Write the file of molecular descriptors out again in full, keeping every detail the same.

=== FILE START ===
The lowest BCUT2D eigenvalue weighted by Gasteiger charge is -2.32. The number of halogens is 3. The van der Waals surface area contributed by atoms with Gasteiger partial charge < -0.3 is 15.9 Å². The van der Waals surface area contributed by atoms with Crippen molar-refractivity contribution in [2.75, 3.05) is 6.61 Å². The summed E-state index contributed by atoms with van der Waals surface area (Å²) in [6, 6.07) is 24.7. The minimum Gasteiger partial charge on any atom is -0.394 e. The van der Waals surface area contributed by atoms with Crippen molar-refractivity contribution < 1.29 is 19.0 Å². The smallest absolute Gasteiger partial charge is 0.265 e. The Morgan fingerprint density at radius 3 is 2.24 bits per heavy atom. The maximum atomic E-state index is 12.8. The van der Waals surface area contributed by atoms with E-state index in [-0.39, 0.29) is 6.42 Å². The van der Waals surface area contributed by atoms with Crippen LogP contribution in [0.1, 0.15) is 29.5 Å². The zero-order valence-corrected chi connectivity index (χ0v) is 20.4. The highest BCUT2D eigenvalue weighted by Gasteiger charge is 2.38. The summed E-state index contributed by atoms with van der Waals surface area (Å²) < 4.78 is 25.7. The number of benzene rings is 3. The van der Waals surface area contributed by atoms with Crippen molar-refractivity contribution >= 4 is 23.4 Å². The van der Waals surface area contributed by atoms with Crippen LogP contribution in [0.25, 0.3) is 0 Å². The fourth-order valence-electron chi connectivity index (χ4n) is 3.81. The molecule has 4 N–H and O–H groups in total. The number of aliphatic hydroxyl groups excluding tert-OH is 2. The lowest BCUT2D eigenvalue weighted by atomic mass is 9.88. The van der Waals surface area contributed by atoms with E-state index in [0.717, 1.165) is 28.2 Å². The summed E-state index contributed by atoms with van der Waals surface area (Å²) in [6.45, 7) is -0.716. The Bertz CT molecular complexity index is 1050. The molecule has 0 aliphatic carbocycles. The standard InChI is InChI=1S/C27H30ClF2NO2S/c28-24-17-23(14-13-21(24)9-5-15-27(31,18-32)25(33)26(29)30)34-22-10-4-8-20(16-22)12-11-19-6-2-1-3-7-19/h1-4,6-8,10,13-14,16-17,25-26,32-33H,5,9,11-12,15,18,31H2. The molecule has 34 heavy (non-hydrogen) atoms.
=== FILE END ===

The lowest BCUT2D eigenvalue weighted by Gasteiger charge is -2.32. The number of halogens is 3. The van der Waals surface area contributed by atoms with Gasteiger partial charge < -0.3 is 15.9 Å². The van der Waals surface area contributed by atoms with Crippen molar-refractivity contribution in [2.75, 3.05) is 6.61 Å². The summed E-state index contributed by atoms with van der Waals surface area (Å²) in [6, 6.07) is 24.7. The minimum Gasteiger partial charge on any atom is -0.394 e. The van der Waals surface area contributed by atoms with Crippen molar-refractivity contribution < 1.29 is 19.0 Å². The smallest absolute Gasteiger partial charge is 0.265 e. The Morgan fingerprint density at radius 3 is 2.24 bits per heavy atom. The maximum atomic E-state index is 12.8. The van der Waals surface area contributed by atoms with E-state index in [-0.39, 0.29) is 6.42 Å². The van der Waals surface area contributed by atoms with Crippen LogP contribution in [0.1, 0.15) is 29.5 Å². The zero-order valence-corrected chi connectivity index (χ0v) is 20.4. The highest BCUT2D eigenvalue weighted by Gasteiger charge is 2.38. The summed E-state index contributed by atoms with van der Waals surface area (Å²) < 4.78 is 25.7. The number of benzene rings is 3. The van der Waals surface area contributed by atoms with Crippen molar-refractivity contribution >= 4 is 23.4 Å². The van der Waals surface area contributed by atoms with Crippen LogP contribution in [0.25, 0.3) is 0 Å². The fourth-order valence-electron chi connectivity index (χ4n) is 3.81. The molecule has 4 N–H and O–H groups in total. The number of aliphatic hydroxyl groups excluding tert-OH is 2. The lowest BCUT2D eigenvalue weighted by atomic mass is 9.88. The van der Waals surface area contributed by atoms with E-state index in [0.717, 1.165) is 28.2 Å². The summed E-state index contributed by atoms with van der Waals surface area (Å²) in [6.45, 7) is -0.716. The Bertz CT molecular complexity index is 1050. The molecule has 0 aliphatic carbocycles. The standard InChI is InChI=1S/C27H30ClF2NO2S/c28-24-17-23(14-13-21(24)9-5-15-27(31,18-32)25(33)26(29)30)34-22-10-4-8-20(16-22)12-11-19-6-2-1-3-7-19/h1-4,6-8,10,13-14,16-17,25-26,32-33H,5,9,11-12,15,18,31H2. The molecule has 34 heavy (non-hydrogen) atoms.